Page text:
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How NOT to Gamble on AAPL Earnings


An options trader said on CNBC to buy OTM call spread before AAPL earnings. The headline was Here's how I plan to quickly make 317% on Apple. Nice headline and nice way to attract viewers. But was it a good way to trade earnings or was it a pure gamble? We are about to find out.

"Todd Gordon of TradingAnalysis.com starts by pointing out that the tech giant is expected to rise or fall just $3.50 on earnings. Yet Apple moved more than the options market expected in the past two earnings events."

 

While this might be true for the past two earnings events, when you look at longer timeframe, AAPL tends to move less than expected. Take a look at the screenshot from optionslam.com, showing the post earnings movement of the stock in the last 10 cycles:

 

aapl.PNG

 

The last column shows the one day post earnings performance of the weekly straddle. As we can see, it has lost money 7 out of 10 times. Which means that 7 out of 10 times the stock moved less than expected. If I had to choose, I would take the other side of the trade (selling those options).

 

"Based on the charts, Gordon sees the stock going higher. Apple has been badly lagging its large-cap tech brethren of late, and he sees that trend tuning around."

 

Let me tell you a secret: when it comes to earnings, charts mean NOTHING. Earnings are unpredictable. reaction to earnings is even more unpredictable. 

 

So what was the recommended trade?

 

"He recommends buying the 101-strike weekly calls expiring on Friday, and selling the 102-strike calls. This trade will cost a total of 24 cents per share, and return a profit of 76 cents, or 317 percent, if Apple closes the week at $102 or above. "It's a little bit of a gamble," Gordon granted, "but we have an attractive reward-to-risk ratio."

 

My comments:

  1. It is true that the risk/reward is attractive. But risk/reward should be viewed in context with probability of success, as we discussed here and here. For example, if you buy 104/105 call spread, your risk/reward would be even better, but what is your chance to realize this reward?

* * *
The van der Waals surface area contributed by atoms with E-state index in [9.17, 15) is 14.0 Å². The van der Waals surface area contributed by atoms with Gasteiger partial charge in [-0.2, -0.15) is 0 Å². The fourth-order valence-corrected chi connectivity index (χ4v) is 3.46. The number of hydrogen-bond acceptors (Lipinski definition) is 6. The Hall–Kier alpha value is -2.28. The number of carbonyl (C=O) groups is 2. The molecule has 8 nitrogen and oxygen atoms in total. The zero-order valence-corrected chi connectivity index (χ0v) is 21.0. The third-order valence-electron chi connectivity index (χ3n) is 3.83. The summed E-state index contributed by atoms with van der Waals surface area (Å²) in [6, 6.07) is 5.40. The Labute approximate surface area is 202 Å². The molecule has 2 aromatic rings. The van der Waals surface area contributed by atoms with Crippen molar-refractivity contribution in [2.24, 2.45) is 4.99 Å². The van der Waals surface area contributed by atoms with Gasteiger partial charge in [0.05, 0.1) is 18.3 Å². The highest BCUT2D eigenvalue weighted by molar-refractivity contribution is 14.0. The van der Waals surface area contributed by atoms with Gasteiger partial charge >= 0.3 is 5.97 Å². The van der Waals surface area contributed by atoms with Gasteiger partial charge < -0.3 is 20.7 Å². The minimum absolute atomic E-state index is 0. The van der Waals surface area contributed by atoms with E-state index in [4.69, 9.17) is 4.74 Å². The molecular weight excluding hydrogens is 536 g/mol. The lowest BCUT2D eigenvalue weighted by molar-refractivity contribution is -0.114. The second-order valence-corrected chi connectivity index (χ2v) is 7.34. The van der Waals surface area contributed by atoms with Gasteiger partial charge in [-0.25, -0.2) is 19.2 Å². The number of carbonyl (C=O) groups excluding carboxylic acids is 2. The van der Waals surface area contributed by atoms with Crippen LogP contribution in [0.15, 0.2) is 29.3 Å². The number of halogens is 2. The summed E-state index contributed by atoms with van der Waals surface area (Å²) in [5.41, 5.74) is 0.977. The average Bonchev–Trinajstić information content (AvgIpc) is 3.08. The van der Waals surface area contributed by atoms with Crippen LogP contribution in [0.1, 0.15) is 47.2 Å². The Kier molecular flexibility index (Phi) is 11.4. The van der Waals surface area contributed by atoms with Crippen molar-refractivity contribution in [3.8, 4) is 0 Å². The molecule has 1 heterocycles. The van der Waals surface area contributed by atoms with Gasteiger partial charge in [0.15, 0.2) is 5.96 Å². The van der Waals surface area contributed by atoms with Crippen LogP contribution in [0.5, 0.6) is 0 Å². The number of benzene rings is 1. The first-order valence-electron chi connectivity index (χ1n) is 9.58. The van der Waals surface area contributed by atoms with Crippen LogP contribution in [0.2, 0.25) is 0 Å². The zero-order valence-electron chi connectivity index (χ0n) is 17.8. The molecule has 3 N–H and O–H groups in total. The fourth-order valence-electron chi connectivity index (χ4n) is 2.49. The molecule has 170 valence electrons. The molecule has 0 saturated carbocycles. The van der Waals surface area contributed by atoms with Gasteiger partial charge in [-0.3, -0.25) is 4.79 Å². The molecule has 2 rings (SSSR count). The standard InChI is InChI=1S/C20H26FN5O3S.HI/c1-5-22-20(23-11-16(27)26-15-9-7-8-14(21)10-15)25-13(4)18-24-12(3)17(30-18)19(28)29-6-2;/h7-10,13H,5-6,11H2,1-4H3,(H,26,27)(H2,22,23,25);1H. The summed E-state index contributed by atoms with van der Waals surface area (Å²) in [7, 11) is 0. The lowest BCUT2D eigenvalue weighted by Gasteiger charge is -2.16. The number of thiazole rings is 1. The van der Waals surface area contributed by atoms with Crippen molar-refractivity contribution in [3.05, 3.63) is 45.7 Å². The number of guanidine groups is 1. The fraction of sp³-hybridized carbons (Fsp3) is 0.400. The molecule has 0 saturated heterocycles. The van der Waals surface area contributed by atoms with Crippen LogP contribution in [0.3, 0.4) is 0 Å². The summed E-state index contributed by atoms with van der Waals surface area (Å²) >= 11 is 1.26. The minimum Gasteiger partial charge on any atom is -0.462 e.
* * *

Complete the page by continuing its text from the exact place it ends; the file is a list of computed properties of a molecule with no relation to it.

2. Based on the 102 calls deltas, the probability of AAPL closing above $102 this week was around 10%. Which means that this trade had only 10% probability of success.
  3. In order for the trade to succeed, you had to be right three times: direction of the move, size of the move and timing of the move.
  4. We know that earnings are always 50/50 (and we can see that in the last 10 cycles, AAPL moved 5 times up and 5 times down). 
  5. You needed around 6% move which is almost double the predicted move.

 

Considering all the factors, I consider this trade a pure gambling. In fact, Todd Gordon admitted that the trade is a little bit of a gamble - major understatement to me.

 

What would be an alternative to go bullish on AAPL before earnings? Well, if you were bullish but still wanted some margin of safety, you could sell weekly 92/93 put spread for $0.20. Your potential gain would be "only" 25%, but your probability of success would be over 80%. The trade makes money if the stock goes up, remains unchanged or goes down around 4%. You could be wrong and still make money. Again, lousy risk/reward but high probability of success.

 

AAPL is up 6% after hours as I write this. This trade might end up a winner (the price should hold above $102 till Friday). But does it mean it was a good trade? Not to me. Remember: not all winners are good trades, and not all losers are bad trades. Trading is all about probabilities. In this case, probabilities were not in our favor. Not even close.

 

We all know (at least I hope that you know) that CNBC's first priority is NOT to help you to make money. It is to maximize ratings and to attract advertisers. But sometimes their methods are highly misleading and unethical. Remember that when watching any of their programs.

 

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Yes he was. But final result does not necessarily mean the trade was good. AAPL stock had its nest day in 2 years - http://money.cnn.com/2016/07/27/investing/apple-stock-soars-earnings/. Could you really predict this before earnings?

Here is the most disturbing part: someone replied to Todd Gordon on Twitter:

Capture.PNG

Next time he recommends something like this, some novice traders might really do more contracts, not understanding the probabilities, and lose their shirts.

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